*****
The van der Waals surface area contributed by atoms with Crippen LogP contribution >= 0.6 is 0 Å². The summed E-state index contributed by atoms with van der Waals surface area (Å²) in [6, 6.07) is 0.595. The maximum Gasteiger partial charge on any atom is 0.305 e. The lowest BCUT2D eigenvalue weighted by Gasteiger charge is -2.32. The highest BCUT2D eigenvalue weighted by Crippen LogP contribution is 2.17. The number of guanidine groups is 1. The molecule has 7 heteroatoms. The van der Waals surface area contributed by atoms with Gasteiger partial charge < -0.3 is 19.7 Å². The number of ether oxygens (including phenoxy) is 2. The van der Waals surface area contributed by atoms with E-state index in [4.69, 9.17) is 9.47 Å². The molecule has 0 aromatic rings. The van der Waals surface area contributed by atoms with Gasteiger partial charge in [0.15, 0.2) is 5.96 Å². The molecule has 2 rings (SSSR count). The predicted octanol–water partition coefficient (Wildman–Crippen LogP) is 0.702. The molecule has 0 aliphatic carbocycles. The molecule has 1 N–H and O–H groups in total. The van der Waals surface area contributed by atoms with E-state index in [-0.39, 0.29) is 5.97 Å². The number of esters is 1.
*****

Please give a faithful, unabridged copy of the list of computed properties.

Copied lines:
The van der Waals surface area contributed by atoms with Crippen LogP contribution >= 0.6 is 0 Å². The summed E-state index contributed by atoms with van der Waals surface area (Å²) in [6, 6.07) is 0.595. The maximum Gasteiger partial charge on any atom is 0.305 e. The lowest BCUT2D eigenvalue weighted by Gasteiger charge is -2.32. The highest BCUT2D eigenvalue weighted by Crippen LogP contribution is 2.17. The number of guanidine groups is 1. The molecule has 7 heteroatoms. The van der Waals surface area contributed by atoms with Gasteiger partial charge < -0.3 is 19.7 Å². The number of ether oxygens (including phenoxy) is 2. The van der Waals surface area contributed by atoms with E-state index in [4.69, 9.17) is 9.47 Å². The molecule has 0 aromatic rings. The van der Waals surface area contributed by atoms with Gasteiger partial charge in [0.15, 0.2) is 5.96 Å². The molecule has 2 rings (SSSR count). The predicted octanol–water partition coefficient (Wildman–Crippen LogP) is 0.702. The molecule has 0 aliphatic carbocycles. The molecule has 1 N–H and O–H groups in total. The van der Waals surface area contributed by atoms with E-state index in [-0.39, 0.29) is 5.97 Å². The number of esters is 1.